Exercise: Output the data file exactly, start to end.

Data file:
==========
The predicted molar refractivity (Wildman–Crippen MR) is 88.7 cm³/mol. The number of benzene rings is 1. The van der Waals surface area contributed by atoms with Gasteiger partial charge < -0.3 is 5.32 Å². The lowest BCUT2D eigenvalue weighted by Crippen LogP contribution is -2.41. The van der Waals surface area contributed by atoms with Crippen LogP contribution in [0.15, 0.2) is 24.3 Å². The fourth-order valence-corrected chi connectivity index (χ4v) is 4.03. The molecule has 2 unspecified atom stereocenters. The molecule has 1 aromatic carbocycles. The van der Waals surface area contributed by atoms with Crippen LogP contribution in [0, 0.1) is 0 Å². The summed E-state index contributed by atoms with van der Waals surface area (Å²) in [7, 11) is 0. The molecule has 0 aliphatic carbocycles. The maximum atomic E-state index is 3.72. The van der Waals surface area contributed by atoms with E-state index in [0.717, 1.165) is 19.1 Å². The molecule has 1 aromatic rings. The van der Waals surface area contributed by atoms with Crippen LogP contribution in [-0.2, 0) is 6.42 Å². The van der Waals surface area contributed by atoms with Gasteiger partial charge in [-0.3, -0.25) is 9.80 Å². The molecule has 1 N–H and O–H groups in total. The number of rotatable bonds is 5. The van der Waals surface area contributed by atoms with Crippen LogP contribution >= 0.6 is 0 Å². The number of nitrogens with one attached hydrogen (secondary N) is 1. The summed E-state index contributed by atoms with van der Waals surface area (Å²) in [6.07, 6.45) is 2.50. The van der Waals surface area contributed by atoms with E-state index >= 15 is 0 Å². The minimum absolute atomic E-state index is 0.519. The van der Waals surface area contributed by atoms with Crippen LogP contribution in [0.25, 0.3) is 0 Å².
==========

The predicted molar refractivity (Wildman–Crippen MR) is 88.7 cm³/mol. The number of benzene rings is 1. The van der Waals surface area contributed by atoms with Gasteiger partial charge < -0.3 is 5.32 Å². The lowest BCUT2D eigenvalue weighted by Crippen LogP contribution is -2.41. The van der Waals surface area contributed by atoms with Crippen LogP contribution in [0.15, 0.2) is 24.3 Å². The fourth-order valence-corrected chi connectivity index (χ4v) is 4.03. The molecule has 2 unspecified atom stereocenters. The molecule has 1 aromatic carbocycles. The van der Waals surface area contributed by atoms with Crippen LogP contribution in [0, 0.1) is 0 Å². The summed E-state index contributed by atoms with van der Waals surface area (Å²) in [7, 11) is 0. The molecule has 0 aliphatic carbocycles. The maximum atomic E-state index is 3.72. The van der Waals surface area contributed by atoms with E-state index in [0.717, 1.165) is 19.1 Å². The molecule has 1 aromatic rings. The van der Waals surface area contributed by atoms with Crippen LogP contribution in [-0.2, 0) is 6.42 Å². The van der Waals surface area contributed by atoms with Gasteiger partial charge in [-0.3, -0.25) is 9.80 Å². The molecule has 1 N–H and O–H groups in total. The number of rotatable bonds is 5. The van der Waals surface area contributed by atoms with Crippen LogP contribution >= 0.6 is 0 Å². The number of nitrogens with one attached hydrogen (secondary N) is 1. The summed E-state index contributed by atoms with van der Waals surface area (Å²) in [6.07, 6.45) is 2.50. The van der Waals surface area contributed by atoms with E-state index >= 15 is 0 Å². The minimum absolute atomic E-state index is 0.519. The van der Waals surface area contributed by atoms with Crippen LogP contribution in [0.25, 0.3) is 0 Å².